Fig. 5. Resection of MLN tissue prevents the accumulation of Tregs in the mucosa.

(A) Three-week-old mice were anesthetized, and the MLNs were surgically removed. After a 6-week recovery period, mice were treated with intraperitoneal injections of AIP-2 for 5 days. Tissues were collected 24 hours after the last injection, and the cells were analyzed by flow cytometry. Data represent mean frequencies ± SEM obtained by flow cytometry analysis from two independent experiments, with n = 8. (B to F) Induction of OVA-specific airway inflammation in MLNrx mice. (B) Experimental approach. Three-week-old mice underwent surgical resection of MLNs. After recovery, they were sensitized to OVA, treated with AIP-2 or vehicle, and challenged with OVA aerosols or PBS, as described previously. (C) Lung function assessed by invasive plethysmography measuring resistance (left) and compliance (right) in response to increasing doses of methacholine. Results show the mean ± SEM from two representative experiments, each with n = 8. *P ≤ 0.05; **P ≤ 0.01, ANOVA showing significance between the WT, PBS, OVA and WT, AIP-2, OVA groups. (D) Numbers of eosinophils (E) and lymphocytes (L) in the BALF were assessed by flow cytometry. (E) Concentrations of IL-5, IL-6, IL-13, and IL-17A in the lungs were assessed by cytometric bead array. (F) Levels of OVA-specific serum IgE were assessed by ELISA. Results represent the mean ± SEM of two independent experiments, each with n = 8. *P ≤ 0.05; **P ≤ 0.01, Mann-Whitney. n.d., not detected.

AIP-2 induces a long-term “imprint” on MLN cells that can transfer protection via MLN transplant

We demonstrated that AIP-2 is captured by MLN CD103+ DC, resulting in the significant amplification of this population. We have also shown upon AIP-2 treatment that Tregs, critical for the suppression of OVA-specific airway inflammation, are expanded. The process of tolerance induction via CD103+ DC priming is not unique. Moreover, the adoptive transfer of mucosal or MLN Tregs into sensitized animals has been widely used to investigate the multiple mechanisms of suppression of allergic responses (47, 51, 52). To verify that similar observations could be made with a hookworm recombinant protein, MLN Tregs from vehicle- or AIP-2–treated animals were purified and adoptively transferred into OVA-sensitized hosts (Fig. 6, A and B). As expected, whereas the transfer of non-Foxp3 CD4 T cells did not modify the outcome of the aerosol challenges, recipients injected with Foxp3-expressing CD4 T cells from AIP-2– or vehicle-treated donors were equally protected (Fig. 6, A and B). To examine whether AIP-2 modifies the MLN microenvironment, mice were treated with AIP-2 or vehicle, as described above, and MLNs were surgically removed and transplanted into naïve recipients after removal of their own mesenteric tissue (Fig. 6A). After recovery, mice were sensitized to OVA and challenged with OVA or PBS aerosols. Nine weeks after the transplant, mice that received MLN transplant (MLNtx) from AIP-2–treated donors were still protected against airway hyperresponsiveness, lung eosinophilia, BALF lymphocyte infiltration, and lung IL-5 and IL-13 production (Fig. 6, C to F).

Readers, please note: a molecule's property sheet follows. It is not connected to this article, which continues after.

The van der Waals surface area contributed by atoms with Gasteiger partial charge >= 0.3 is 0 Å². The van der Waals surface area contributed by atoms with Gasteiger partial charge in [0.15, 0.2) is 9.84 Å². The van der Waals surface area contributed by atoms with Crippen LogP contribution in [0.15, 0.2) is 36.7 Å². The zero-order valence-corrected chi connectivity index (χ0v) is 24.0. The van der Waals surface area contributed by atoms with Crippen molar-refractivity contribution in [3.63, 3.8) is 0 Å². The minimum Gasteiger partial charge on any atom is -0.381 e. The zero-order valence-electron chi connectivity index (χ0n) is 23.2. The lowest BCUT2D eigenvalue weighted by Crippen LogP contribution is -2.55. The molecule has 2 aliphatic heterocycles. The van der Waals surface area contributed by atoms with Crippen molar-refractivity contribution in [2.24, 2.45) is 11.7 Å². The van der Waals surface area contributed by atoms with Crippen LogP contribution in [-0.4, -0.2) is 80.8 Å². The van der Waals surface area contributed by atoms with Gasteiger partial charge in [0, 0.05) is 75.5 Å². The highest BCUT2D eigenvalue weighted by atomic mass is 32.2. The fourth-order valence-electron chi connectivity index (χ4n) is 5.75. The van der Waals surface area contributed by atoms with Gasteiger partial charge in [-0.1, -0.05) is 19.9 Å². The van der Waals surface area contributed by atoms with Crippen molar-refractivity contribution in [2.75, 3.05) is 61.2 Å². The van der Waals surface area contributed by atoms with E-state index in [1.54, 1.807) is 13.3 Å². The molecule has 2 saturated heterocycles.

Fig. 6. Transplant of AIP-2–treated MLN tissue into MLN-deficient mice protects against OVA-induced airway inflammation.